Caution: Readers occasionally may laugh out loud at the media as they read this account of Trump's nomination.

It is available on Kindle, and in paperback

Autographed copies of both books are available by writing me at

Please follow me on Twitter.

Friend me on Facebook.


  1. The GOP isn't called The Stupid Party for no reason...

    They'd better get their act together by the first of the new year, or November 2018 will be brutal.

  2. They stabbed Newt in the back. They stabbed the Tea Party in the back and blamed them for not taking the Senate when they didn't support any of the Tea Party candidates. Now they're stabbing Trump in the back. They prefer being the minority party. That way they can make promises they don't have to keep. GOC

    1. I am amazed at their stabbing ability given their limp wrists.

  3. The problem of eliminating everything that came from Obamacare started in the House when Trump, who said he would be very happy with single-payer, advocated a system of federally-controlled heathcare - O'Care Lite - instead of just throwing out the bathwater and all the fecal material with it.

    On to the Senate, where nothing can survive but more and bigger government programs - and the conservative cause was sunk. The problem is that Trump doesn't have a conservative bone in his body and imposing more government mandates fits his style exactly.

    So, no, the only way for the Republicans to live up to campaign promises is for Trump to listen to Senators Cruz, Paul and Lee.

  4. Worse than just losing the Senate, we would have lost the Supreme Court.

    The court rejected hearing the latest 2nd Amendment case to come before it. Thomas and Gorsuch wanted to hear it, but they needed two more. What the hell is wrong with Alito and Roberts?

  5. I think the Republican Party has gone the way of the Whigs. Time for a renewal party that is Pro-American, smaller Gubmint and welcoming of disenchanted Dems.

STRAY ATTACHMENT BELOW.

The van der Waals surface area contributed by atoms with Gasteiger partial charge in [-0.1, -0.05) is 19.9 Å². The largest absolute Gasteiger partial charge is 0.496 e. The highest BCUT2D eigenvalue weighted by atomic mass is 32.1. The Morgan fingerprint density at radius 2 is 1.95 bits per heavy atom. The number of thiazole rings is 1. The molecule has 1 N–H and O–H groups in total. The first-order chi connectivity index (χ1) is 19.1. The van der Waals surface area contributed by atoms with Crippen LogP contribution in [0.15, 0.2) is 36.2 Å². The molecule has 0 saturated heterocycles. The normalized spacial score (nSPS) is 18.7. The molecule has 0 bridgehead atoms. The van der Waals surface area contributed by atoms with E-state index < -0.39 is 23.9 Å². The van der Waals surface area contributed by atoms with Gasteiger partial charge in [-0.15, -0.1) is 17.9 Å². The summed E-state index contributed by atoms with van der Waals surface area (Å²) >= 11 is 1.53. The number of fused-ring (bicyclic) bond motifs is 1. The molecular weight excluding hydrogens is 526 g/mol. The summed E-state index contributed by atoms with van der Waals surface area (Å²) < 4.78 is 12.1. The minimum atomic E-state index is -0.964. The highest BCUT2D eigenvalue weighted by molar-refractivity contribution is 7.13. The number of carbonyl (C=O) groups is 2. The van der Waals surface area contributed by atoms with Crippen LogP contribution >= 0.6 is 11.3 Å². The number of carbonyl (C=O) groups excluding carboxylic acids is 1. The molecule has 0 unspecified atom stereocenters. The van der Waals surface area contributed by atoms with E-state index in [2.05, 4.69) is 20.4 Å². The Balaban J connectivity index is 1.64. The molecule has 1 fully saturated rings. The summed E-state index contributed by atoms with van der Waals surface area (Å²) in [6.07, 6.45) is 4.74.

6. Most republicans are going to support reductions in immigration only if they are kicking and screaming. That issue won Trump the election, neither party wants to reduce it, and a majority of the American people consistently do. Something's gotta give.

    1. Immigration increases demand for government, so DC is all for it.

  7. GOPe "Republicans better start working with Trump"...

    or else be removed and replaced by candidates who espouses TP principles such as less government, reduction and eventual elimination of the fed deficit and draining of the swamp.

  8. Gee. do you think the AP is left-wing? They never miss a chance to call the Kochs "conservative", even though they aren't particularly.

  9. Dear Congress-critter: You said you would do everything you could to repeal Obamacare. So, now, go repeal Obamacare.

    1. They did in January 2016, but knew Obama would veto it, which he did. To do it now means they own it and they have no stomach for that.

    2. They did in January 2016, but knew Obama would veto it, which he did. To do it now means they own it and they have no stomach for that.

  10. So they're worried about losing their jobs, not about the country going down the tubes....

    1. I despise the Republican leadership, especially those in the Senate, and wish the seven plagues of Egypt upon their heads.

  11. The problem, among others, is that ALL constituents, Right/Left/Unk are addicted to Stalinized medicine. That includes Trump. He is as much for the alleged benefits of Obamacare as anyone, he just thinks he can finance them more responsibly. Only when everyone understands they do NOT have a claim on the contents of the next guy's pocket, regardless of your 'need' will we be getting anywhere. Before that though the system at large will collapse. Medicare for all? Medicare is already insolvent and dragging down hospitals, practices and entire treatment protocols with it. You can't farm out your responsibilities, fellow babies. What's that? You paid into the system and expect to draw out? There ya go. Collapse it is then. Forward.